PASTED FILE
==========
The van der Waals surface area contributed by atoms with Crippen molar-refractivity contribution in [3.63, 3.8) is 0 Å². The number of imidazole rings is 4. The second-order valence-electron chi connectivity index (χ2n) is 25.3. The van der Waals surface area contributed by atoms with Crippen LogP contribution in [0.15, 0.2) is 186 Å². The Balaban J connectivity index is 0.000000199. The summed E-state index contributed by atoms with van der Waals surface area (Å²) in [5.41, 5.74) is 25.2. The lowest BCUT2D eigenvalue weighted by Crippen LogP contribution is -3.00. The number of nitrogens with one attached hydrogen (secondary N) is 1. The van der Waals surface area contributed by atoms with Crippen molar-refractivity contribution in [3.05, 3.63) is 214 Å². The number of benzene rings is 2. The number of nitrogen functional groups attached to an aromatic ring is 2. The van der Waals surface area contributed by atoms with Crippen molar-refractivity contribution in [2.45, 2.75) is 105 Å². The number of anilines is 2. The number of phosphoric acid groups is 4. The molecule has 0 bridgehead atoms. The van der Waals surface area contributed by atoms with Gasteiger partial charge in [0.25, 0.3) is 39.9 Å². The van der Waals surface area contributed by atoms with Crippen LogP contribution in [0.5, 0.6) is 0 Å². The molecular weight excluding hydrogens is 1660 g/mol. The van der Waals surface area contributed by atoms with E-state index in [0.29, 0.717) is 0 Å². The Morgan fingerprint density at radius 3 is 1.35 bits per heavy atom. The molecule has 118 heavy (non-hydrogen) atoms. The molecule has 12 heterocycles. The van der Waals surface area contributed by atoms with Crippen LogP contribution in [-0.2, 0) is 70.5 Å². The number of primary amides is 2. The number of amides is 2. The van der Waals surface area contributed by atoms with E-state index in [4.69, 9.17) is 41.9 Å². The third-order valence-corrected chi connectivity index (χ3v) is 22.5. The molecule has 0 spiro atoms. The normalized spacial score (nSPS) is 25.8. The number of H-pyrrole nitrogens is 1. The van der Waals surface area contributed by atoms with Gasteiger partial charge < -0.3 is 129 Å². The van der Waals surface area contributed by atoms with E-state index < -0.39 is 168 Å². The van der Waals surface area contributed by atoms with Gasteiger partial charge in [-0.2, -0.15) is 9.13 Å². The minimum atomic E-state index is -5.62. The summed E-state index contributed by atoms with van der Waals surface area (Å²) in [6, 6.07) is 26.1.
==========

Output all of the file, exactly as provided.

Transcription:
The van der Waals surface area contributed by atoms with Crippen molar-refractivity contribution in [3.63, 3.8) is 0 Å². The number of imidazole rings is 4. The second-order valence-electron chi connectivity index (χ2n) is 25.3. The van der Waals surface area contributed by atoms with Crippen LogP contribution in [0.15, 0.2) is 186 Å². The Balaban J connectivity index is 0.000000199. The summed E-state index contributed by atoms with van der Waals surface area (Å²) in [5.41, 5.74) is 25.2. The lowest BCUT2D eigenvalue weighted by Crippen LogP contribution is -3.00. The number of nitrogens with one attached hydrogen (secondary N) is 1. The van der Waals surface area contributed by atoms with Crippen molar-refractivity contribution in [3.05, 3.63) is 214 Å². The number of benzene rings is 2. The number of nitrogen functional groups attached to an aromatic ring is 2. The van der Waals surface area contributed by atoms with Crippen molar-refractivity contribution in [2.45, 2.75) is 105 Å². The number of anilines is 2. The number of phosphoric acid groups is 4. The molecule has 0 bridgehead atoms. The van der Waals surface area contributed by atoms with Gasteiger partial charge in [0.25, 0.3) is 39.9 Å². The van der Waals surface area contributed by atoms with Crippen LogP contribution in [0.5, 0.6) is 0 Å². The molecular weight excluding hydrogens is 1660 g/mol. The van der Waals surface area contributed by atoms with E-state index in [0.29, 0.717) is 0 Å². The Morgan fingerprint density at radius 3 is 1.35 bits per heavy atom. The molecule has 118 heavy (non-hydrogen) atoms. The molecule has 12 heterocycles. The van der Waals surface area contributed by atoms with Crippen LogP contribution in [-0.2, 0) is 70.5 Å². The number of primary amides is 2. The number of amides is 2. The van der Waals surface area contributed by atoms with E-state index in [4.69, 9.17) is 41.9 Å². The third-order valence-corrected chi connectivity index (χ3v) is 22.5. The molecule has 0 spiro atoms. The normalized spacial score (nSPS) is 25.8. The number of H-pyrrole nitrogens is 1. The van der Waals surface area contributed by atoms with Gasteiger partial charge < -0.3 is 129 Å². The van der Waals surface area contributed by atoms with E-state index < -0.39 is 168 Å². The van der Waals surface area contributed by atoms with Gasteiger partial charge in [-0.2, -0.15) is 9.13 Å². The minimum atomic E-state index is -5.62. The summed E-state index contributed by atoms with van der Waals surface area (Å²) in [6, 6.07) is 26.1.